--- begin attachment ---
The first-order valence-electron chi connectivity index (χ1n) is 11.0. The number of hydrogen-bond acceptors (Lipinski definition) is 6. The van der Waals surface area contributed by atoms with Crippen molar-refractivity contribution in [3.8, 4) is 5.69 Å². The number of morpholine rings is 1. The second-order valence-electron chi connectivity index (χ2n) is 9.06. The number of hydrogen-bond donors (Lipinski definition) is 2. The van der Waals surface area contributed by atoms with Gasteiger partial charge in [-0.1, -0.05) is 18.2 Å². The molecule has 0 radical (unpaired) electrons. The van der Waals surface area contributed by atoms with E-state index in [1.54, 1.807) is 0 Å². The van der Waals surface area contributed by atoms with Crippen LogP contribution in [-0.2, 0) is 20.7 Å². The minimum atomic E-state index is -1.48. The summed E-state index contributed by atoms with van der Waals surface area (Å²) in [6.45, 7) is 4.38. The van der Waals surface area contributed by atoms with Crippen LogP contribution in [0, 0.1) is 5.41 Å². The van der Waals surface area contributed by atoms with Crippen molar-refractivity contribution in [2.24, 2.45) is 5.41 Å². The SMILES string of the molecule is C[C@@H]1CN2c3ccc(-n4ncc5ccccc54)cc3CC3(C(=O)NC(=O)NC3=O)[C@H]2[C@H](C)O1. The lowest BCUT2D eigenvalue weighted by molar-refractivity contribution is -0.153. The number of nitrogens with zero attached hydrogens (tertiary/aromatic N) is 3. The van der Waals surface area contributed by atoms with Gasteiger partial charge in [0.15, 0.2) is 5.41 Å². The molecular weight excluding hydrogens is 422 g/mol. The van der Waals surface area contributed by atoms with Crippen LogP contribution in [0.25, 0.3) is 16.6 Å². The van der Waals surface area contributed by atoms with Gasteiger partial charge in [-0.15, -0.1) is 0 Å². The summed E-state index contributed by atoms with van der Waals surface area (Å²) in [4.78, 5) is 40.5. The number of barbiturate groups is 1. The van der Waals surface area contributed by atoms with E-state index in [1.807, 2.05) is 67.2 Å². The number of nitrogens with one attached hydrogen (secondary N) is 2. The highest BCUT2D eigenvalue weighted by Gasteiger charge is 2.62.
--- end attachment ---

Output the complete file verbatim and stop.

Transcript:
The first-order valence-electron chi connectivity index (χ1n) is 11.0. The number of hydrogen-bond acceptors (Lipinski definition) is 6. The van der Waals surface area contributed by atoms with Crippen molar-refractivity contribution in [3.8, 4) is 5.69 Å². The number of morpholine rings is 1. The second-order valence-electron chi connectivity index (χ2n) is 9.06. The number of hydrogen-bond donors (Lipinski definition) is 2. The van der Waals surface area contributed by atoms with Gasteiger partial charge in [-0.1, -0.05) is 18.2 Å². The molecule has 0 radical (unpaired) electrons. The van der Waals surface area contributed by atoms with E-state index in [1.54, 1.807) is 0 Å². The van der Waals surface area contributed by atoms with Crippen LogP contribution in [-0.2, 0) is 20.7 Å². The minimum atomic E-state index is -1.48. The summed E-state index contributed by atoms with van der Waals surface area (Å²) in [6.45, 7) is 4.38. The van der Waals surface area contributed by atoms with Crippen LogP contribution in [0, 0.1) is 5.41 Å². The van der Waals surface area contributed by atoms with Crippen molar-refractivity contribution in [2.24, 2.45) is 5.41 Å². The SMILES string of the molecule is C[C@@H]1CN2c3ccc(-n4ncc5ccccc54)cc3CC3(C(=O)NC(=O)NC3=O)[C@H]2[C@H](C)O1. The lowest BCUT2D eigenvalue weighted by molar-refractivity contribution is -0.153. The number of nitrogens with zero attached hydrogens (tertiary/aromatic N) is 3. The van der Waals surface area contributed by atoms with Gasteiger partial charge in [0.15, 0.2) is 5.41 Å². The molecular weight excluding hydrogens is 422 g/mol. The van der Waals surface area contributed by atoms with Crippen LogP contribution in [0.25, 0.3) is 16.6 Å². The van der Waals surface area contributed by atoms with Gasteiger partial charge in [-0.15, -0.1) is 0 Å². The summed E-state index contributed by atoms with van der Waals surface area (Å²) in [4.78, 5) is 40.5. The number of barbiturate groups is 1. The van der Waals surface area contributed by atoms with E-state index in [1.807, 2.05) is 67.2 Å². The number of nitrogens with one attached hydrogen (secondary N) is 2. The highest BCUT2D eigenvalue weighted by Gasteiger charge is 2.62.